When musicians with strong personalities and voices collide, it is often the case that the communal importance of music is forgotten. But not with these fine musicians – certainly not with the four prime movers of this ensemble. The music of Sonido Solar [Solar Sound], indeed, burns with the kind of heat that explodes from the very nuclear corona of the sun. It is, however, not an explosion that comes with a loud bang, only to end in a whimper; it certainly is the kind of explosion – the elegant rumble of which is sustained for almost an hour, over nine exquisitely arranged compositions by stellar figures in Afro-Caribbean music and played by a group fronted by trumpeter Jonathan Powell, together with alto saxophonist Louis Fouché, and the ubiquitous brothers, pianist Zaccai Curtis and contrabassist Luques Curtis.
Significantly, the album has the indelible stamp of approval from the mentor of the four co-leaders: the great pianist Eddie Palmieri, who also graces the album with his presence on two marvelous pieces, Picadillo by the legendary Tito Puente, and a composition he [Mr Palmieri] wrote himself, which is Suite 176. The group of musicians is actually a nonet+1 comprising a stellar cast built around the four front-men who, in a manner of speaking, have been schooled in the proverbial University of Palmieri. Of course, the Curtis brothers and Mr Powell and Mr Fouché have long since flown the nest, having been given wings by Mr Palmieri. The Grand Master does manifest his presence in the inimitable manner growling and rumbling in time [and off-beat] on both the pieces he appears on, as if to say: “I’m still around, guys…I ain’t done yet!”
Playing at intimate levels of physical and emotional intensity the group’s wind and rhythm – piano, contrabass, drums, and percussion colourists – make the sort of music that might easily be associated – by the nature, style and import of the playing – with the proverbial Big Bang event that launched this music we have come to love as Latin Jazz, which has, evolved from its great ancestor, Afro-Cuban music [or Afro-Caribbean, if you consider that the Diaspora, indeed includes the entire Caribbean islands].
The record glides out of the gate with the liquid fire of the danzón Almendra – itself a spectacular and classic chart written by the inimitable Ernesto Abelardo Valdés. This is immediately followed by another timeless piece – Mambo Influenciado – the creation of pianist Chucho Valdés, perhaps the mightiest colossus of Afro-Cuban music living today. In a sense it is no surprise that one will also find Mambo Inn [one of the most enduring works written in this musical vernacular by Grace Simpson, Bobby Woodlen and the legendary Mario Bauzá].
This is no surprise because by the time you get to this part of the recording you are sure that this album now has all the makings of a classic of its own – and your intuition would be right, of course because Tito Puente’s Picadillo, Ran Kan Kan – a superb arrangement of it at that – and Noro Morales’ Maria Cervantes follow shortly. The real surprise – an enormously welcome one – is the inclusion of the song Morning by another musician titan, Claire Fischer has found its way here. This speaks to the maturity and breadth of experience of the leadership of this ensemble as Mr Fischer is easily one of the most important composers in popular music whose name has been kept alive largely because of his son Brent Fischer who has zealously guarded his father’s legacy.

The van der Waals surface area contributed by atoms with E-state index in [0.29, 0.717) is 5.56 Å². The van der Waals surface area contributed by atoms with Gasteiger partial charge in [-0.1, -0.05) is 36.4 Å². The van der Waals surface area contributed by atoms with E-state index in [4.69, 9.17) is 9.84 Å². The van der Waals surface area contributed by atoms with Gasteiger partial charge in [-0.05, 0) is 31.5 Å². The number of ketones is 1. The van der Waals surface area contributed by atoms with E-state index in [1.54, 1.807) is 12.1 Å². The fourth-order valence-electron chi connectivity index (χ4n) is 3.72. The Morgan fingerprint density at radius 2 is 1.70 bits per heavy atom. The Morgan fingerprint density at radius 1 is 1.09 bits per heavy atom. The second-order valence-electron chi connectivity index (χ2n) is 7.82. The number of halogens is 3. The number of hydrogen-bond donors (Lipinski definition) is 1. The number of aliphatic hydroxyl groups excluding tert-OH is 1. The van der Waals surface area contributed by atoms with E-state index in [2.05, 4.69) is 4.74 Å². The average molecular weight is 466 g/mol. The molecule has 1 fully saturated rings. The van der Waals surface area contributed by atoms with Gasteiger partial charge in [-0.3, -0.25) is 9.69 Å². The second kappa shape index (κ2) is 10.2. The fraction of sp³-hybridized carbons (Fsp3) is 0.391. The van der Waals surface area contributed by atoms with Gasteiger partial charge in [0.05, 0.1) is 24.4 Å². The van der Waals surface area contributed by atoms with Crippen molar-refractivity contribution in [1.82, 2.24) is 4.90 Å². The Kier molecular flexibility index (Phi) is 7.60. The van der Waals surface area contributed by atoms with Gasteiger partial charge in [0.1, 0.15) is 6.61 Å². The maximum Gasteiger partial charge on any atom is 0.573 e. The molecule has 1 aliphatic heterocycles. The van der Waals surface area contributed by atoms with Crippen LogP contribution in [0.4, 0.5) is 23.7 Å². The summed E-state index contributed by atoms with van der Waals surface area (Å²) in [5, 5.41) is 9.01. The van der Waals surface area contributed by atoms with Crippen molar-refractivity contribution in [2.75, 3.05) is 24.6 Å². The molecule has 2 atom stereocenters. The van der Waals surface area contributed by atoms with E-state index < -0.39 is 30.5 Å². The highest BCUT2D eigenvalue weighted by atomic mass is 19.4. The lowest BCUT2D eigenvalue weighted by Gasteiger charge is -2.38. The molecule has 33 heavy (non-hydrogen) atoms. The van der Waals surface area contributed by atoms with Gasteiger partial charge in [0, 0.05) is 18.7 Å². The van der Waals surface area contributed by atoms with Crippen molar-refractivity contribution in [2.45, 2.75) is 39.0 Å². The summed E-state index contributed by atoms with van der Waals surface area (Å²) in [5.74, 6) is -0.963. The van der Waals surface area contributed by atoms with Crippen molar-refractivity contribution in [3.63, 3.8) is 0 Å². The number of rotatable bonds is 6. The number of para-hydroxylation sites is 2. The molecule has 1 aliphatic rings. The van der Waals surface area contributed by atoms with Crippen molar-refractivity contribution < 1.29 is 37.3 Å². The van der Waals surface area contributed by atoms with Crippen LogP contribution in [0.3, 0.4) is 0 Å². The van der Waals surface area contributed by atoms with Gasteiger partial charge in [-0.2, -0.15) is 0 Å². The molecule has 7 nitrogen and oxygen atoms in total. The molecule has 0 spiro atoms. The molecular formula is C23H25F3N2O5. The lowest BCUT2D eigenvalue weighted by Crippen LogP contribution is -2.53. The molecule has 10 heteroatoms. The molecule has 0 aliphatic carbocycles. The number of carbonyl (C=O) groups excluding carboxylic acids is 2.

One would be remis if one did not make special mention of a few performances. The first of these is Mr Palmieri’s on both the songs on which he is featured as his playing is full of chic, rich allusion to his musical heritage – notably his expressive sound harmonised by his rhythmically rumbling vocalastics and his acrobatic chops. Zaccai Curtis is certainly made of the same musical sinew as his mentor and plays with both great flair and ferocity throughout. Luques Curtis is similarly superb – his pizzicato is mucho macho and yet he plays with uncommon elegance and authority on an instrument that is meant to announce its commanding voice all the time.
Substantial melodic and harmonic heat is generated by Jonathan Powell on trumpet, as well as the flaming licks of Louis Fouche’s alto horn make for the big burn of this album. Camilo Molina is given the pivotal task of making a joyful noise on both the conventional drum set as well as on the timbales [cue Suite 176], redolent of colour and melodic tone – and he shines on both instruments – especially on Picadillo. And both Reynaldo de Jesús and Marcos López produce heavenly and roaring sonorities, especially on Ran Kan Kan.
This is a flawless album that sings and dances throughout – all in praise of the timeless tradition of a music that has roots as deep and enduring in the African tradition and came to the New World at the same time and with the same explosive power as Black American Music, its close relative from the North American mainland.
Tracks – 1: Almendra; 2: Mambo Influenciado; 3: Mambo Inn; 4: Maria Cervantes; 5: Morning; 6: Obsesión; 7: Picadillo; 8: Ran Kan Kan; 9: Suite 176
Musicians – Jonathan Powell: trumpet; Joe Fiedler: trombone; Louis Fouché: alto saxophone; Jeremy Powell: tenor saxophone; Zaccai Curtis: piano; Luques Curtis: contrabass; Camilo Molina: timbales and drums; Reinaldo de Jesús: congas; Marcos López: bongos and cowbell. Special Guest – Eddie Palmieri: piano [7, 9].
Released – 2023
Label – Truth Revolution Records [TRRCD83]
Runtime – 58:07
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